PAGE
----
The difference in the data

It sounds daunting to sort and compare millions of DNA sequences, right? But, the right approach can make all the difference.

“A lot of it looks pretty boring, but bioinformatics allow us to decipher large amounts of data that can otherwise be almost incomprehensible,” said Scott Givan, the associate director of the Informatics Research Core Facility (IRCF) that specializes in complicated analysis of data. “Here we compared seminal fluid bacterial DNA samples to publicly available databases that come from other large experiments and found a few sequences that no one else has discovered or at least characterized, so we’re in completely new territory.”

The seminal microbiome continued to stand out when compared to mouse poop, revealing 593 unique bacteria.

One of the most important was P. acnes, a bacteria known to cause chronic prostatitis that can lead to prostate cancer in man and mouse. It was abundant in the seminal fluid, and even more so when estrogen receptor genes were present.

“We’re essentially doing a lot of counting, especially across treatments to see if particular bacteria species are more common than others,” said Bill Spollen, a lead bioinformatics analyst at the IRCF. “The premise is that the more abundant a species is, the more often we’ll see its DNA sequence and we can start making some inferences to how it could be influencing its environment.”

Although this discovery excites Rosenfeld, much is unknown about how this new microbiome might affect males and their offspring.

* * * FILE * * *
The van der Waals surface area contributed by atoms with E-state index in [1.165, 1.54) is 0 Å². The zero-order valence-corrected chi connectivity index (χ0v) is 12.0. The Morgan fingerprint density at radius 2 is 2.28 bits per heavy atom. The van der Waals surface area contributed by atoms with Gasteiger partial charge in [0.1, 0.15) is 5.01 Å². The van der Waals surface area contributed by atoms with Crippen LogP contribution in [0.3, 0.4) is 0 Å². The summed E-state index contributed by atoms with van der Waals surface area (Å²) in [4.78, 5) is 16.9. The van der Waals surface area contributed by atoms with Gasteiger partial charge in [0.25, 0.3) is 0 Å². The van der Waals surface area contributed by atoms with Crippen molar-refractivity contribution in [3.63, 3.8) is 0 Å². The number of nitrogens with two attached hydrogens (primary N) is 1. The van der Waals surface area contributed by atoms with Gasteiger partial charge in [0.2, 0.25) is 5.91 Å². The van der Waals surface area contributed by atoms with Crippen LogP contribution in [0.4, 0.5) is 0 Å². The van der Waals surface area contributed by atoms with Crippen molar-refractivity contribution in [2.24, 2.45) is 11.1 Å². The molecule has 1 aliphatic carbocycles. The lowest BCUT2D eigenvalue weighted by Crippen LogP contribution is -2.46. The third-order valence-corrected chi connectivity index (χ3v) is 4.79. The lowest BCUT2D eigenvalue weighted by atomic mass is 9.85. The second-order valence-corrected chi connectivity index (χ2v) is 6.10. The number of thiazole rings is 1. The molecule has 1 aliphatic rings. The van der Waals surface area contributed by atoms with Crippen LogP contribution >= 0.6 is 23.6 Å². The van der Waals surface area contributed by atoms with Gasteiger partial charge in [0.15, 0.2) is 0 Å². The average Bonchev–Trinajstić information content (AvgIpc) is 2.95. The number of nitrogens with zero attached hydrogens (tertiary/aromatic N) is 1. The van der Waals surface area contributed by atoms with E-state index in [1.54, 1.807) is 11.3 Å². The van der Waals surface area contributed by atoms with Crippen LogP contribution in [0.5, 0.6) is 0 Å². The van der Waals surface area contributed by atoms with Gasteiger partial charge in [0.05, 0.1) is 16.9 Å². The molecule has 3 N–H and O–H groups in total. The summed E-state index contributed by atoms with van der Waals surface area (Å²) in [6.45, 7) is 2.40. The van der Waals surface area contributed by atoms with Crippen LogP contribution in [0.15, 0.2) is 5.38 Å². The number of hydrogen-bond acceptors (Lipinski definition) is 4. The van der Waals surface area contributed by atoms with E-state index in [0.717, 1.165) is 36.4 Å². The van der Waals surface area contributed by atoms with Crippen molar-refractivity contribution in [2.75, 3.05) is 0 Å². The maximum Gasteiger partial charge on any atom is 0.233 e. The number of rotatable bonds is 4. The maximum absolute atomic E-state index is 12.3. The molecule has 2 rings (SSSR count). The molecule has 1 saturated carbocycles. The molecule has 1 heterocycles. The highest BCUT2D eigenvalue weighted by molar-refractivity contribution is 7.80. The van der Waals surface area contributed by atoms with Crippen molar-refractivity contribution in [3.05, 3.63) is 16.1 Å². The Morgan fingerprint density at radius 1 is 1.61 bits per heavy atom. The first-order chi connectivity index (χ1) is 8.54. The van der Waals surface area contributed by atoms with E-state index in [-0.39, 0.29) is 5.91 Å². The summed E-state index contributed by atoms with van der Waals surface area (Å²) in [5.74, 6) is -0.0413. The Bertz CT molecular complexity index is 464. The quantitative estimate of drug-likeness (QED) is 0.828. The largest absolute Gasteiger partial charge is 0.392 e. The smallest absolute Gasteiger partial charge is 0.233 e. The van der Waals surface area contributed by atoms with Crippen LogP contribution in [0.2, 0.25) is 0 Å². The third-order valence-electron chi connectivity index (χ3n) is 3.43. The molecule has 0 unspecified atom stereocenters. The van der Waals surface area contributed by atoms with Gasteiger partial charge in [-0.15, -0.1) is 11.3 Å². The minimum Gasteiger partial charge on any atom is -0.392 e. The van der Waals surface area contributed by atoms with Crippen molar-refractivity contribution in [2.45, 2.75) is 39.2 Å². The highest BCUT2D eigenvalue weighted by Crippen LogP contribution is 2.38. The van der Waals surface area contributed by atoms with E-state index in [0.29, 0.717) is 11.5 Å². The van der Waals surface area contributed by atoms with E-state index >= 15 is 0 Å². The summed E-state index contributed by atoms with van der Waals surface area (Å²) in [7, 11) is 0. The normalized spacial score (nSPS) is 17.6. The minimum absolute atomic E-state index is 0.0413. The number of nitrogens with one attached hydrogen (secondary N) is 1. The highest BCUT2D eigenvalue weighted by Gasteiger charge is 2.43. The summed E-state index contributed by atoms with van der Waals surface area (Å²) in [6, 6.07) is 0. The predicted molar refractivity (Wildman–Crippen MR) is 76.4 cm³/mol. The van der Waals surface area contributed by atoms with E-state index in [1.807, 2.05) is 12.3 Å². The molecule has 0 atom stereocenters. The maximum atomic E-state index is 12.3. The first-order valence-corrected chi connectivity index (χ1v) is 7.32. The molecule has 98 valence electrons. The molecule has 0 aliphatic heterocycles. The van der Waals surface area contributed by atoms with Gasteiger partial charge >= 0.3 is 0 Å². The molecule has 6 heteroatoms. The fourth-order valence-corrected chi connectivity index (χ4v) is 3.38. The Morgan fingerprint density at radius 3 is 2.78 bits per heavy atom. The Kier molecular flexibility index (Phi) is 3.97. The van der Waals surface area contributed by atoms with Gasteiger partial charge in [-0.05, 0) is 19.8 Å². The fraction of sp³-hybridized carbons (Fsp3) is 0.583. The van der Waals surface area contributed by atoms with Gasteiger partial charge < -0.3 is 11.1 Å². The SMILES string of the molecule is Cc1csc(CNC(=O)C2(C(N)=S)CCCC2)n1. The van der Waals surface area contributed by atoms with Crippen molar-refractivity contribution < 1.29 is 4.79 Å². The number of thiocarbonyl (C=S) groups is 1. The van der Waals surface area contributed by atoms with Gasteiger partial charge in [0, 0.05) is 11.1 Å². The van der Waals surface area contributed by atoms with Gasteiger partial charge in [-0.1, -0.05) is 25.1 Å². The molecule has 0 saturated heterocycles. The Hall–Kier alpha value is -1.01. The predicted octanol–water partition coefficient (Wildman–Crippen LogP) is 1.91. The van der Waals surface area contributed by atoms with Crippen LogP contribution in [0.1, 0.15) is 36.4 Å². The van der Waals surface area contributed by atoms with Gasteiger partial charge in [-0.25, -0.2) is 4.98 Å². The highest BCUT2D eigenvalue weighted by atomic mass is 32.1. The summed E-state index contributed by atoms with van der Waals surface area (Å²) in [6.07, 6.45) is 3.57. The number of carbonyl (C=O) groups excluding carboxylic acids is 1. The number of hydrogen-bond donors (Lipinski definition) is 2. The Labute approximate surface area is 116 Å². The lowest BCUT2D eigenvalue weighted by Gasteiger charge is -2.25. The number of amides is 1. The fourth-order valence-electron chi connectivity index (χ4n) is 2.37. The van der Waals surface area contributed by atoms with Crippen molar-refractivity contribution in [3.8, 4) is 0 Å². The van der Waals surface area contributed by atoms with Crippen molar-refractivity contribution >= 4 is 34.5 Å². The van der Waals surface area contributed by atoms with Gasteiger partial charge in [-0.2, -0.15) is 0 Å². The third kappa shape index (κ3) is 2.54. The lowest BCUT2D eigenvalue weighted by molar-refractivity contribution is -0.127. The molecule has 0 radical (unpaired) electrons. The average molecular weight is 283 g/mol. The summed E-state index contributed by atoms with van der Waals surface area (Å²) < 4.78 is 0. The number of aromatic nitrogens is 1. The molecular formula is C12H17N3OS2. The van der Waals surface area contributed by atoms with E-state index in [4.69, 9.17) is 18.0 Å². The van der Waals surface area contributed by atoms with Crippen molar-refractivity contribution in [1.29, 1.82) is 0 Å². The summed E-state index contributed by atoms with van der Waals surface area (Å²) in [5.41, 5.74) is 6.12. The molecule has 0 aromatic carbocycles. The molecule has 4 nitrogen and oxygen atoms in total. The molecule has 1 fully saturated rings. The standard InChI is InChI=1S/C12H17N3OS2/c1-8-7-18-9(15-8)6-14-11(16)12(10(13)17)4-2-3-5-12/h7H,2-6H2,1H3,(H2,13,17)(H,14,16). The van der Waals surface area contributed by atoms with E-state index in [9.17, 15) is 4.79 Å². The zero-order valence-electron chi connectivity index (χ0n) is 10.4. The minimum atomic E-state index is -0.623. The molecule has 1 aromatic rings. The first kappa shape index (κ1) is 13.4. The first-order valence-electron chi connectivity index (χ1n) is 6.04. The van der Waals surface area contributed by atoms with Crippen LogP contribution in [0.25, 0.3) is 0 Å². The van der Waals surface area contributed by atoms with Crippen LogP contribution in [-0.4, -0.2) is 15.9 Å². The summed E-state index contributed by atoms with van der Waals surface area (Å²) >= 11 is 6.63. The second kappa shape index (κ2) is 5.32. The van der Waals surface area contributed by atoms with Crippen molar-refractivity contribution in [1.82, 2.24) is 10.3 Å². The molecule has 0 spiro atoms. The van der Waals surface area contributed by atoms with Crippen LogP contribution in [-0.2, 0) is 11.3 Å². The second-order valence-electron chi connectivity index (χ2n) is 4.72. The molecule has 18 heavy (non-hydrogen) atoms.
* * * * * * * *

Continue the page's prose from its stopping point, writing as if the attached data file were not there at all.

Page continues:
“We do have this bacteria that can affect the male mouse’s health, that of his partner and his offspring,” Rosenfeld said. “But we’ve been studying microbiology for a long time and we still find bacteria within our own bodies that nobody has seen before. That blows my mind.”

The study, “Discovery of a Novel Seminal Fluid Microbiome and Influence of Estrogen Receptor Alpha Genetic Status,” recently was published in Scientific Reports, a journal published by Nature.

 

Chemical beacons: LSC scientist discovers how plants beckon bacteria to attack

Scott Peck studies Arabidopsis and how bacteria perceive it before initiating an infection. Roger Meissen/ Bond LSC

Scott Peck, Bond LSC scientist and associate professor of biochemistry, studies Arabidopsis and how bacteria perceive it before initiating an infection. Roger Meissen/ Bond LSC

Sometimes plants inadvertently roll out the red carpet for bacteria.

Researchers at the University of Missouri Bond Life Sciences Center recently discovered how a plant’s own chemicals act as a beacon to bacteria, triggering an infection. Proceedings of the National Academy of Sciences published their study April 21.

“When bacteria recognize these plant chemicals it builds a needle-like syringe that injects 20-30 proteins into its host, shutting down the plant’s immune system,” said Scott Peck, Bond LSC plant scientist and lead investigator on the study. “Without a proper defense response, bacteria can grow and continue to infect the plant. It looks like these chemical signals play a very large role in mediating these initial steps of infection.”

The question of how bacteria actually know they are in the presence of a plant has puzzled scientists for years. Being able to identify the difference between a plant cell and, say, a rock or a piece of dirt, means the bacteria saves energy by only turning on its infection machinery when near a plant cell.